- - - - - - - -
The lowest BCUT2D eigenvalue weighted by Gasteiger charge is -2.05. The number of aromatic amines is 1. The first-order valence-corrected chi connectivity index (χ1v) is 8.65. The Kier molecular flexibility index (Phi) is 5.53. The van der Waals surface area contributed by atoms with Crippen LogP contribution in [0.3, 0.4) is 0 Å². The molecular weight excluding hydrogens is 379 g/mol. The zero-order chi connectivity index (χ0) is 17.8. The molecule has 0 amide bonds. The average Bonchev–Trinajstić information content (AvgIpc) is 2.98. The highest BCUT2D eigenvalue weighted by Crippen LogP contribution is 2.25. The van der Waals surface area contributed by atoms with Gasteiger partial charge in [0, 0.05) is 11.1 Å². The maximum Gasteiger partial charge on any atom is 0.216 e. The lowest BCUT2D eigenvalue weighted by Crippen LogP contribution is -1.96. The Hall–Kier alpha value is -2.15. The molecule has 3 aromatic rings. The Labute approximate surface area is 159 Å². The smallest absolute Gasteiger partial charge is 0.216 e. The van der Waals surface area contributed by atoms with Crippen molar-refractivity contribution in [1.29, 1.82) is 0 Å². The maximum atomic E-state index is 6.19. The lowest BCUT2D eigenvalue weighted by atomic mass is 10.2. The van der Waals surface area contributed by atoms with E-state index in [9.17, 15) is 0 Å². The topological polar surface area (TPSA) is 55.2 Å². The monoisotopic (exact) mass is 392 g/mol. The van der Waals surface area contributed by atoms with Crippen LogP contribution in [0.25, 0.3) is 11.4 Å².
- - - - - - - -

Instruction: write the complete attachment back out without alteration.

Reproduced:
The lowest BCUT2D eigenvalue weighted by Gasteiger charge is -2.05. The number of aromatic amines is 1. The first-order valence-corrected chi connectivity index (χ1v) is 8.65. The Kier molecular flexibility index (Phi) is 5.53. The van der Waals surface area contributed by atoms with Crippen LogP contribution in [0.3, 0.4) is 0 Å². The molecular weight excluding hydrogens is 379 g/mol. The zero-order chi connectivity index (χ0) is 17.8. The molecule has 0 amide bonds. The average Bonchev–Trinajstić information content (AvgIpc) is 2.98. The highest BCUT2D eigenvalue weighted by Crippen LogP contribution is 2.25. The van der Waals surface area contributed by atoms with Gasteiger partial charge in [0, 0.05) is 11.1 Å². The maximum Gasteiger partial charge on any atom is 0.216 e. The lowest BCUT2D eigenvalue weighted by Crippen LogP contribution is -1.96. The Hall–Kier alpha value is -2.15. The molecule has 3 aromatic rings. The Labute approximate surface area is 159 Å². The smallest absolute Gasteiger partial charge is 0.216 e. The van der Waals surface area contributed by atoms with Crippen molar-refractivity contribution in [1.29, 1.82) is 0 Å². The maximum atomic E-state index is 6.19. The lowest BCUT2D eigenvalue weighted by atomic mass is 10.2. The van der Waals surface area contributed by atoms with E-state index in [9.17, 15) is 0 Å². The topological polar surface area (TPSA) is 55.2 Å². The monoisotopic (exact) mass is 392 g/mol. The van der Waals surface area contributed by atoms with Crippen LogP contribution in [0.25, 0.3) is 11.4 Å².